I've successfully used this method for both top-load and front-load washers. See the tips below if you have a front-loader.
If your front loader is a high-efficiency washer (HE), it means it uses less water than a standard washer. HE washers rely on the tumbling motion of the cycle to clean rather than the agitation of a standard washer. As a result, overly sudsing detergents and soaps can interfere with this tumbling action, and can sometimes back up in the machine. Also, because of the fact that less water is used, the soap may not rinse out entirely.
My solution? Use less dish soap. I did a little Internet research and figured out that a half teaspoon of dish soap should be enough to clean your fabrics, but not so much that it will cause problems.
Check your front loader to see if it has a "soak" cycle or "pre-soak" option. You could also start the cycle, and then manually stop it for 30 minutes once everything's mixed up. If neither option works for you, you could do a pre-soak in a bucket or bathtub, and then put the wet sheets in the washer for the rest of the wash.
If there's no way to make the pre-soak work for you because you use a laundromat, your washer won't let you, or because you simply don't want to mess with it, just do the wash sans soak but opt for the longest cycle possible. It may still work for newer sheets, but could prove to be ineffective with older, heavily-stained linens.
Other Tips and Pointers for Clean Sheets
I'm super sensitive to scents, so it was important to me to get a non-dish smelling dish soap for this. Your dish soap choice is entirely up to you though! I also opted for a biodegradable soap as it seems that it would be a bit gentler on fabrics. I'm not sure if this is true or not, but it's this kind of thing that gives me a sense of control in this chaotic world.
I have had some luck with getting that familiar musky thrift store stink (sorry husband) out of my older sheets, but in my experience, only the newer sheets (ones I've only washed using this method) have remained stink and stain-free. My recommendation is to try it out on your older sheets first and maybe do a more extended soak. If it doesn't work, you may decide to invest in new linens.
I like to tell myself that I will change and wash my sheets every week, but this just doesn't happen. I find that as long as I wash my sheets every two weeks, though, no new stains or stubborn, uncleanable odors show up. Of course, if your stains are proving to be a more serious problem, you might have to wash the linens more often.
I don't store my sheets in any special way (other than in a linen closet), and they don't regain the smell while they're folded in storage. I hope my method works well for you and yours as well!
As for fabric, synthetics are prone to holding onto odors more than natural fibers. I recommend using 100% cotton sheets if you're having problems with smells.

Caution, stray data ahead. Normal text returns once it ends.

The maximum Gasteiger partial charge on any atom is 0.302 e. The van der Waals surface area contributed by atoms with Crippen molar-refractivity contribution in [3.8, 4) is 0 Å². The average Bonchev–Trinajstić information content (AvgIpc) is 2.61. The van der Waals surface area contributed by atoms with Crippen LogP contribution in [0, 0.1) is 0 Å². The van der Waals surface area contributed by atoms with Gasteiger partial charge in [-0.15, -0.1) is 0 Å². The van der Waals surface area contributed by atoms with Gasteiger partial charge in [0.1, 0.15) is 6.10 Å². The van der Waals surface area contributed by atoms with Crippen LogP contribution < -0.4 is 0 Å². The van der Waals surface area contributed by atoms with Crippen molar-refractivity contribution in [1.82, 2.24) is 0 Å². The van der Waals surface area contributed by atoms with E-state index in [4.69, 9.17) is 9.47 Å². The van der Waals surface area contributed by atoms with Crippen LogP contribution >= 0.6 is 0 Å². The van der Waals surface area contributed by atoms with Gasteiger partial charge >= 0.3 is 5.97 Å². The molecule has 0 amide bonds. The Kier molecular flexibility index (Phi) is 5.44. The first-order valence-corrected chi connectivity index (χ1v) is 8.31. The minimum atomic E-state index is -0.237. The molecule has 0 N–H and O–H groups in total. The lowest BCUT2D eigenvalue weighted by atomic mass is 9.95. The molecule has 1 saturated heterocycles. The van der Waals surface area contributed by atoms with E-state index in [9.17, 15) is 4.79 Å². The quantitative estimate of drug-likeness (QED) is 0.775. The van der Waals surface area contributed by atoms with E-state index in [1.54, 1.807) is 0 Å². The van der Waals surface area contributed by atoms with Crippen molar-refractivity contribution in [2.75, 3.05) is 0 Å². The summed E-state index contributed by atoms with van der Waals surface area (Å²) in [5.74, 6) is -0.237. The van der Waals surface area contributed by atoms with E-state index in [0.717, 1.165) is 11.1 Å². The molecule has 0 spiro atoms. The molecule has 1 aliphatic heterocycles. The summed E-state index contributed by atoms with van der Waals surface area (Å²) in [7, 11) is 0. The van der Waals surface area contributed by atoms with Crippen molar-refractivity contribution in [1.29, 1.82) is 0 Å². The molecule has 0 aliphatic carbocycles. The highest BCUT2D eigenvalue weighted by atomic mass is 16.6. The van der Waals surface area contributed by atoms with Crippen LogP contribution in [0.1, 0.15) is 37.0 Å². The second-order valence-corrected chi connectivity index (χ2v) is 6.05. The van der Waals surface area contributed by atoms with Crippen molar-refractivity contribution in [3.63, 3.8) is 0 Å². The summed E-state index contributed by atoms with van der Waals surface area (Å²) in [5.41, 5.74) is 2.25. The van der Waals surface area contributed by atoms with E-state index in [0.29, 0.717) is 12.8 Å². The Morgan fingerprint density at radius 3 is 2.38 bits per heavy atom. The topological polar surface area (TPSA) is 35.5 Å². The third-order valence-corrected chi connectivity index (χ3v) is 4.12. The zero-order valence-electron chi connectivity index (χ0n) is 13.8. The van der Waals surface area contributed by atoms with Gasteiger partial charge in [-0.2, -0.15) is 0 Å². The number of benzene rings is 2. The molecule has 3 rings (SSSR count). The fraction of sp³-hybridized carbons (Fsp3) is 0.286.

Try not to chastise your husband, wife, boyfriend, girlfriend, bedmate, or self too much about their bed sheet stains. They can't help it, and it's a mean thing to do. Plus, I can tell you from experience, complaining does nothing to help your sheets.
This article is accurate and true to the best of the author’s knowledge. Content is for informational or entertainment purposes only and does not substitute for personal counsel or professional advice in business, financial, legal, or technical matters.
Questions & Answers
Can baking soda be substituted for borax?
Baking soda and borax are both basic (alkaline) and have similar cleansing properties, however, borax is the better choice in this instance because it is MORE alkaline than baking soda and is, therefore, better at treating stains. You can substitute baking soda for borax when cleaning your sheets, but it may not be as effective.Helpful 51
Is it possible to remove body oil stains and odors from sheets without the Borax? Or is it quite necessary?
You can give it a shot. I think the hot water soak and dish soap is the most important part. You can also try another laundry booster like Oxyclean.Helpful 45
Won’t the dish washing liquid cause an over flow of suds all over the floor?
I haven't experienced this, and I've used it in both top-load and front-load washers. No more than 3 squirts for a top-loader, and about a half teaspoon for front-loaders should be fine.Helpful 36
Do you think the suggestions on how to remove body oil stains from bed sheets would also work for massage sheets?
From massage oils? I don't see why not. However, if there is a lot of oil, you may need to repeat the process.Helpful 25
If I accidentally put the vinegar in the wash the first time, will it deactivate the borax? Should I redo the soak?
Vinegar is acidic and borax is basic, so mixing the two would make the water's pH more neutral and cut the cleaning power of both. As long as you're using hot water and the dish soap, you should still see some benefit from the process, but for maximum effect, I would recommend redoing the soak.Helpful 25
© 2013 Shay Marie